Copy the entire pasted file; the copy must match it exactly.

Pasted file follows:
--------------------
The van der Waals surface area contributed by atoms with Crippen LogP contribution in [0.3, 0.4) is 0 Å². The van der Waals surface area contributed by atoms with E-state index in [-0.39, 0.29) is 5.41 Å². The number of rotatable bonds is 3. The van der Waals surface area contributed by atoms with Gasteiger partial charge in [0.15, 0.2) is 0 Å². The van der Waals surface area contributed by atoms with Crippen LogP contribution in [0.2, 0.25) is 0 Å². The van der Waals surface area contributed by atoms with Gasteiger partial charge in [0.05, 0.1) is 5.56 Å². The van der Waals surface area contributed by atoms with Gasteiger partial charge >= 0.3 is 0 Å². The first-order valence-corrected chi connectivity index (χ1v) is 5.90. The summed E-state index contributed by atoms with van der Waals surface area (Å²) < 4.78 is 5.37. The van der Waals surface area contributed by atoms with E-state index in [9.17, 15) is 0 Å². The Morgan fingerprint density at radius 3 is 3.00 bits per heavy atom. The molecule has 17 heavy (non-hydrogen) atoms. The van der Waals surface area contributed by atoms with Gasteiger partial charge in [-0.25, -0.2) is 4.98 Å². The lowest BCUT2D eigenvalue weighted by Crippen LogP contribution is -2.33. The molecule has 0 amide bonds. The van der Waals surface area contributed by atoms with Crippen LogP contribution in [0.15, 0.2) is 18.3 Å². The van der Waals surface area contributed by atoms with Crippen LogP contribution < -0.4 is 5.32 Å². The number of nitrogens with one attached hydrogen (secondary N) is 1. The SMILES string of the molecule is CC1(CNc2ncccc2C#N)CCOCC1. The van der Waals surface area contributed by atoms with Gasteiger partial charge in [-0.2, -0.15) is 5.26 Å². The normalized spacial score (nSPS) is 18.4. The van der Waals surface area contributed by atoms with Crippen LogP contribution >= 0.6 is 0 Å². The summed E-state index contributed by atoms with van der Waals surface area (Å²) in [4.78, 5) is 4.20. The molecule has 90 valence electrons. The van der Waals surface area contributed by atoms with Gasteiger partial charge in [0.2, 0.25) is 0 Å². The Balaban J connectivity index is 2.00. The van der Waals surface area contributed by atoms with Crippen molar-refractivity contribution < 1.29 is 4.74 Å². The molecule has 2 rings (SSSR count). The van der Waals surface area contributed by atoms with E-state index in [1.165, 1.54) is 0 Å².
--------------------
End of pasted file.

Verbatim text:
The van der Waals surface area contributed by atoms with Crippen LogP contribution in [0.3, 0.4) is 0 Å². The van der Waals surface area contributed by atoms with E-state index in [-0.39, 0.29) is 5.41 Å². The number of rotatable bonds is 3. The van der Waals surface area contributed by atoms with Gasteiger partial charge in [0.15, 0.2) is 0 Å². The van der Waals surface area contributed by atoms with Crippen LogP contribution in [0.2, 0.25) is 0 Å². The van der Waals surface area contributed by atoms with Gasteiger partial charge in [0.05, 0.1) is 5.56 Å². The van der Waals surface area contributed by atoms with Gasteiger partial charge >= 0.3 is 0 Å². The first-order valence-corrected chi connectivity index (χ1v) is 5.90. The summed E-state index contributed by atoms with van der Waals surface area (Å²) < 4.78 is 5.37. The van der Waals surface area contributed by atoms with E-state index in [9.17, 15) is 0 Å². The Morgan fingerprint density at radius 3 is 3.00 bits per heavy atom. The molecule has 17 heavy (non-hydrogen) atoms. The van der Waals surface area contributed by atoms with Gasteiger partial charge in [-0.25, -0.2) is 4.98 Å². The lowest BCUT2D eigenvalue weighted by Crippen LogP contribution is -2.33. The molecule has 0 amide bonds. The van der Waals surface area contributed by atoms with Crippen LogP contribution in [0.15, 0.2) is 18.3 Å². The van der Waals surface area contributed by atoms with Crippen LogP contribution < -0.4 is 5.32 Å². The number of nitrogens with one attached hydrogen (secondary N) is 1. The SMILES string of the molecule is CC1(CNc2ncccc2C#N)CCOCC1. The van der Waals surface area contributed by atoms with Gasteiger partial charge in [-0.2, -0.15) is 5.26 Å². The normalized spacial score (nSPS) is 18.4. The van der Waals surface area contributed by atoms with Crippen LogP contribution >= 0.6 is 0 Å². The summed E-state index contributed by atoms with van der Waals surface area (Å²) in [4.78, 5) is 4.20. The molecule has 90 valence electrons. The van der Waals surface area contributed by atoms with Gasteiger partial charge in [0.2, 0.25) is 0 Å². The Balaban J connectivity index is 2.00. The van der Waals surface area contributed by atoms with Crippen molar-refractivity contribution < 1.29 is 4.74 Å². The molecule has 2 rings (SSSR count). The van der Waals surface area contributed by atoms with E-state index in [1.165, 1.54) is 0 Å².